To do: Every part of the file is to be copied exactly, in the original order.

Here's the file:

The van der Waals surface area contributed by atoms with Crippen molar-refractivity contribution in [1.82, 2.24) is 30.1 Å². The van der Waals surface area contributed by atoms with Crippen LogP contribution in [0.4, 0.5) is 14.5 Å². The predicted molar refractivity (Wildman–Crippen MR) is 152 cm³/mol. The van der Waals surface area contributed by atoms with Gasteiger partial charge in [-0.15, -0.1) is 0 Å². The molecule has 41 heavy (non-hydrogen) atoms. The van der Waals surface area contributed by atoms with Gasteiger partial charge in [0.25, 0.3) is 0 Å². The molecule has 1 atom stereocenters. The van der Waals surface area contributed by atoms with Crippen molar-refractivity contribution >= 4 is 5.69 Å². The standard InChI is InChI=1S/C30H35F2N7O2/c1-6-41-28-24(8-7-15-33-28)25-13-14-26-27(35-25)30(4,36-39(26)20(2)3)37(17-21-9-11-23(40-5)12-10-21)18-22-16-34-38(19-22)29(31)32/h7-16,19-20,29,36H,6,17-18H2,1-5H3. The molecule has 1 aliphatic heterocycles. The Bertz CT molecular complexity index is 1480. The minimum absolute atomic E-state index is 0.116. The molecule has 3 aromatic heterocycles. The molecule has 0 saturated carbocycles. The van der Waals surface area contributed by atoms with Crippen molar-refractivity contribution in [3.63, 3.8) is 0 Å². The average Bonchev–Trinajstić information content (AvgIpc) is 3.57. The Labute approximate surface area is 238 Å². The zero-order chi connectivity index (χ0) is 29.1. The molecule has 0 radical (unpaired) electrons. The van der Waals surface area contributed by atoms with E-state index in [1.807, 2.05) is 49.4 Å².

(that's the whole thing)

The van der Waals surface area contributed by atoms with Crippen molar-refractivity contribution in [1.82, 2.24) is 30.1 Å². The van der Waals surface area contributed by atoms with Crippen LogP contribution in [0.4, 0.5) is 14.5 Å². The predicted molar refractivity (Wildman–Crippen MR) is 152 cm³/mol. The van der Waals surface area contributed by atoms with Gasteiger partial charge in [-0.15, -0.1) is 0 Å². The molecule has 41 heavy (non-hydrogen) atoms. The van der Waals surface area contributed by atoms with Gasteiger partial charge in [0.25, 0.3) is 0 Å². The molecule has 1 atom stereocenters. The van der Waals surface area contributed by atoms with Crippen molar-refractivity contribution >= 4 is 5.69 Å². The standard InChI is InChI=1S/C30H35F2N7O2/c1-6-41-28-24(8-7-15-33-28)25-13-14-26-27(35-25)30(4,36-39(26)20(2)3)37(17-21-9-11-23(40-5)12-10-21)18-22-16-34-38(19-22)29(31)32/h7-16,19-20,29,36H,6,17-18H2,1-5H3. The molecule has 1 aliphatic heterocycles. The Bertz CT molecular complexity index is 1480. The minimum absolute atomic E-state index is 0.116. The molecule has 3 aromatic heterocycles. The molecule has 0 saturated carbocycles. The van der Waals surface area contributed by atoms with Crippen molar-refractivity contribution in [3.63, 3.8) is 0 Å². The average Bonchev–Trinajstić information content (AvgIpc) is 3.57. The Labute approximate surface area is 238 Å². The zero-order chi connectivity index (χ0) is 29.1. The molecule has 0 radical (unpaired) electrons. The van der Waals surface area contributed by atoms with E-state index in [1.807, 2.05) is 49.4 Å².